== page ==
During the Syracuse Orange's domination of the early stretch of the season, Dion Waiters emerged as a key contributor for the team and caught the attention of fans and media nationwide.
The sophomore's active perimeter defense and playmaking abilities help give Jim Boeheim one of the most fearsome backcourts in the country. By mid-December, Waiters was hailed as the best bench player in the nation and a rising star.
In a recent article on ESPN.com, college basketball analyst Jay Bilas referred to Waiters as "one of the truly elite players in the country."
Is Waiters a great talent? Yes.
Is Waiters Syracuse's best player? Quite possibly.
Is Waiters an elite star? No.
To his credit, Waiters has improved dramatically from last season, and without him the Orange wouldn't be as threatening. But the talk about him being elite is a stretch.
Waiters was putting up solid numbers during the Orange's 20-game winning streak, but people seemed to forget that he was beating weaker and athletically inferior foes on many occasions.
The Orange might have a good RPI, but the first half of its season didn't feature many road challenges or Sweet Sixteen-caliber opponents.
Against formidable backcourts, he is inconsistent offensively. Things sometimes get ugly when he tries to take over the offense, because he's not the best facilitator and he ends up forcing shots.
If Waiters wants to be a truly elite player, he can't afford to have outings like his 1-for-8 shooting night against Florida or 4-for-14 night against Notre Dame.
When he's not in tune with the Orange offense, it is painfully clear that he doesn't have the best shot selection or a sense of quality possessions. His impact on the team fluctuates throughout each game and throughout the season.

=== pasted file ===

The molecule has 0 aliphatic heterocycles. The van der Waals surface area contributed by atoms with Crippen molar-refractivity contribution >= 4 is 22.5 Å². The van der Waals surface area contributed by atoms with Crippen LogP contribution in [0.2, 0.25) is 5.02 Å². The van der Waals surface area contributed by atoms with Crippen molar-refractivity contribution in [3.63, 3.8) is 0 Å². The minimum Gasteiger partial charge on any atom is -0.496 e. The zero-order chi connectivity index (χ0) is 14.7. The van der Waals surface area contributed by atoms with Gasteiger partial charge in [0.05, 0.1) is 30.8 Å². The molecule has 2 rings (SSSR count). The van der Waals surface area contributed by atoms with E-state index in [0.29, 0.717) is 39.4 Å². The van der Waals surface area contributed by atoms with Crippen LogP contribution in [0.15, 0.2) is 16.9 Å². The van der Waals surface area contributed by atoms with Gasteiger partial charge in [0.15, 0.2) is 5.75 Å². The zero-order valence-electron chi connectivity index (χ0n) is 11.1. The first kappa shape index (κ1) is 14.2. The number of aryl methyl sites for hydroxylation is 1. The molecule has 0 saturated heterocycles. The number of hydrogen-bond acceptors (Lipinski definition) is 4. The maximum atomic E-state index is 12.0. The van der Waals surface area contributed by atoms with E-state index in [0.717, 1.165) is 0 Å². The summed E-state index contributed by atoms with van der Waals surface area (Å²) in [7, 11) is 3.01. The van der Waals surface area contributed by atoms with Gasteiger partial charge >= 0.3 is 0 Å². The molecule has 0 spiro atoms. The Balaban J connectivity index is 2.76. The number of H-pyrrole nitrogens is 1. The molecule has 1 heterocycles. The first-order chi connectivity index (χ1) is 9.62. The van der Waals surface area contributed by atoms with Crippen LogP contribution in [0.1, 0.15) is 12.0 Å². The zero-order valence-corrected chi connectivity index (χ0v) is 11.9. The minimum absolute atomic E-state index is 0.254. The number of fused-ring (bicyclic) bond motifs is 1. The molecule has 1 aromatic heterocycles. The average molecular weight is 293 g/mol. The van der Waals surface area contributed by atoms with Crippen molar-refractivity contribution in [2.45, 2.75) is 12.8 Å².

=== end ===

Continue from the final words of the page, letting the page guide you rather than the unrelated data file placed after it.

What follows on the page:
I'm not saying that he doesn't have a chance to be a national star or an elite performer. I'm just exercising caution and holding off on crowning him king of college basketball until March comes around.
Truly elite players make a powerful, efficient impact with the minutes they're given. Waiters makes a positive impact, but he doesn't have a "Most Valuable Player" quality that forces Jim Boeheim to keep him on the floor. Part of that is due to Syracuse's extensive roster, but it's also because Waiters is far from indispensable.
So who are some elite players? Thomas Robinson of Kansas, Doug McDermott of Creighton, Jared Sullinger of Ohio State and Tu Holloway of Xavier. They have a consistently profound impact on their teams.
Syracuse will face its toughest Big East test during the final seven games of the season. That string of games includes a home game against Georgetown, a home-and-home against Connecticut and a home-and-home against Louisville.
If Waiters stands out during that stretch and leads Syracuse to an impressive postseason run, then I'll be willing to reconsider.
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